You can cut aluminum with a sabre saw, but it requires a certain technique and the right sort of equipment. Because aluminum is a particularly soft metal, you can only cut it with certain types of blades. For example, you can not use a carbide blade for this project because it will get very hot when operating at high speeds and it can get clogged. Using the wrong type of blade will not only destroy the blade completely and make the job take far longer, but it can also be dangerous, causing red hot bits of aluminum sheeting to shoot around. You can use a sabre saw to get the job done correctly without it taking much time or effort. Anyone with a basic set of DIY skills should be able to handle this project without a problem.
Step 1 - Marking the Cutting Lines
Use a special marker pen that does not easily rub off from an aluminum surface. Any permanent marker pen should do. Mark on the underside of the aluminum sheeting where you want to cut it. Use a long scaled ruler to make sure that the measurements are as exact as possible. Ideally, the ruler should be longer than the longest line you need to draw. You will get normally a much higher degree of accuracy this way. It also makes things a lot easier.
Before making any markings, it is a good idea to draw out a plan on paper and get as accurate an idea as possible of the required measurements. Aluminum is quite expensive, so be sure to double check your measurements to make sure that everything is correct before cutting.
Step 2 - Cutting the Aluminum
You can use the sabre saw to cut along the lines you have marked on the sheeting. Make sure that you have an appropriate surface to work on, one that is level and secure. You may want to consider using eye protection before starting.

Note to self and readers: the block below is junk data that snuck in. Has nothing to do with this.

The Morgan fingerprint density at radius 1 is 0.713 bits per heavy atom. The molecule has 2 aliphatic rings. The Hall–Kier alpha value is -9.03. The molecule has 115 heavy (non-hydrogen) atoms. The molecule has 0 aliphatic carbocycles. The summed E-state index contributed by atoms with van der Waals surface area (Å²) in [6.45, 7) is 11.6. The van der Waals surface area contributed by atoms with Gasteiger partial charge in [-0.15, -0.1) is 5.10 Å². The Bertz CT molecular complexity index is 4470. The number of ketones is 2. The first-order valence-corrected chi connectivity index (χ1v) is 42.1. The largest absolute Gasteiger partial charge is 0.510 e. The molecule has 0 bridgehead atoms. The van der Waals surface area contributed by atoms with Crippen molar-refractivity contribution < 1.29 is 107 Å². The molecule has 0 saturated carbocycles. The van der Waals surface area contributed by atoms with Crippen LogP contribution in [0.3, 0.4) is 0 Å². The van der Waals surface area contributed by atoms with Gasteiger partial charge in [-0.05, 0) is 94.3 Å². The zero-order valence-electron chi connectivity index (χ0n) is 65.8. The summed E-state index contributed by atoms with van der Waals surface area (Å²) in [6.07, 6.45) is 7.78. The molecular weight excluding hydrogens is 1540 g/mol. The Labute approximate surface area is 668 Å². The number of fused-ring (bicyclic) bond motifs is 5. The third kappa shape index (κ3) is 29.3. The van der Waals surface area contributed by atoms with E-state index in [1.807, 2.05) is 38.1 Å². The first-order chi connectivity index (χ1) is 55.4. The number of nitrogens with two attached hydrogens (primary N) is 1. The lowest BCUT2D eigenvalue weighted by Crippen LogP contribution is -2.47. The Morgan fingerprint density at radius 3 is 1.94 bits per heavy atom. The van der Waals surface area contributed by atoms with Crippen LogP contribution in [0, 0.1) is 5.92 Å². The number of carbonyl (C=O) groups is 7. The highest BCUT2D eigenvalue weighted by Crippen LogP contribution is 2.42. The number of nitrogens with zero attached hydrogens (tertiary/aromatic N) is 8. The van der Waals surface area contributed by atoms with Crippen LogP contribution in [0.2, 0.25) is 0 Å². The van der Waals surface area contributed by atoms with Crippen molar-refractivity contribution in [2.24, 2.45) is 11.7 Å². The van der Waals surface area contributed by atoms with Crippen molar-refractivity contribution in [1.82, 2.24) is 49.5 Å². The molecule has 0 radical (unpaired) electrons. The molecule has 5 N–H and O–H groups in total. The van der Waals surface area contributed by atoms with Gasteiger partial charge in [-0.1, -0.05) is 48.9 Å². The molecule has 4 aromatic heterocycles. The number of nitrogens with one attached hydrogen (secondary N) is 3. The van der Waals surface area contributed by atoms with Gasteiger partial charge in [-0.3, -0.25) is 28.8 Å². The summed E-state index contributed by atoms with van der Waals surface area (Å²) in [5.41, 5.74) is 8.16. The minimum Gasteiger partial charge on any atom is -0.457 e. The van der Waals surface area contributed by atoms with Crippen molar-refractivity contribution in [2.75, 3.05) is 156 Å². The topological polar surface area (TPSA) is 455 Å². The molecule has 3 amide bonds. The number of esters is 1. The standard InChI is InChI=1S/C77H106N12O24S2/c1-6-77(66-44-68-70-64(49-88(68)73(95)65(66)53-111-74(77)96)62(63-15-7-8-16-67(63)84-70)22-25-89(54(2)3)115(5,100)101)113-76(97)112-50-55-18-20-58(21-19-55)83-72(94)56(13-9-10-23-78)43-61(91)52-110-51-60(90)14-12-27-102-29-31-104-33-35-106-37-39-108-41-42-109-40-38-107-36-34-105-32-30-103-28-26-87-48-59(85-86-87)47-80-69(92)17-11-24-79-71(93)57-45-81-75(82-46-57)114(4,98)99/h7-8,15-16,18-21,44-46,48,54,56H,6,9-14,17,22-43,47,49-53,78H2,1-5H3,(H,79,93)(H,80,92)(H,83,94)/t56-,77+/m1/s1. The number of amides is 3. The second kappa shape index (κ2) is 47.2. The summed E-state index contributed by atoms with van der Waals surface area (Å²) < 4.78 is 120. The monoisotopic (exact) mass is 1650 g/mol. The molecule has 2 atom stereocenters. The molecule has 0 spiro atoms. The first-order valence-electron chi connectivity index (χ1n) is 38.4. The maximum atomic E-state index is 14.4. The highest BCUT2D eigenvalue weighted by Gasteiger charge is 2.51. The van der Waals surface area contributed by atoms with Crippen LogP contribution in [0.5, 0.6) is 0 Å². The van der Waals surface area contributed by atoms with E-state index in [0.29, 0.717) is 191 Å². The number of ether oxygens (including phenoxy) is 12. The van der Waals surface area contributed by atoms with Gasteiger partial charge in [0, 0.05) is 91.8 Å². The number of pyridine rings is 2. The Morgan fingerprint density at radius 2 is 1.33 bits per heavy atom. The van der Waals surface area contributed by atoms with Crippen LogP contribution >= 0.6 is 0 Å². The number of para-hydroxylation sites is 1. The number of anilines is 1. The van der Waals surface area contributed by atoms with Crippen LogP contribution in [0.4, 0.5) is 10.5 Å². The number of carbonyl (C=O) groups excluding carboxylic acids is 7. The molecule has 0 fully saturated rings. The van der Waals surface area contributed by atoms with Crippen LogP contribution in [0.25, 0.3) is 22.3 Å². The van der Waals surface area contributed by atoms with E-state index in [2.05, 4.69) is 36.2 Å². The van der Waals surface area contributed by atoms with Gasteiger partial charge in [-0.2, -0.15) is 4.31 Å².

On a raised surface, have the aluminum sheeting hanging over the edge. Have the line you are to cut against the edge of the work surface, and then cut it with the sabre saw. The saw should effortlessly cut through the aluminum so long as you maintain a steady grip on it and have an adequate work surface.
When you first cut the aluminum sheeting, you will likely have a rough edge on it. These edges can be razor sharp and should be handled with care until they have been filed down.
Step 3 - Finishing Touches
When you have cut the aluminum as required, you will need to use a coarse file to smoothen the edges. Take great care in doing this as the edges can easily cause cuts. Use the file to get right of any burrs, twists or jagged ends in the edge of the sheeting. When you have done this, the sheeting will be ready to use.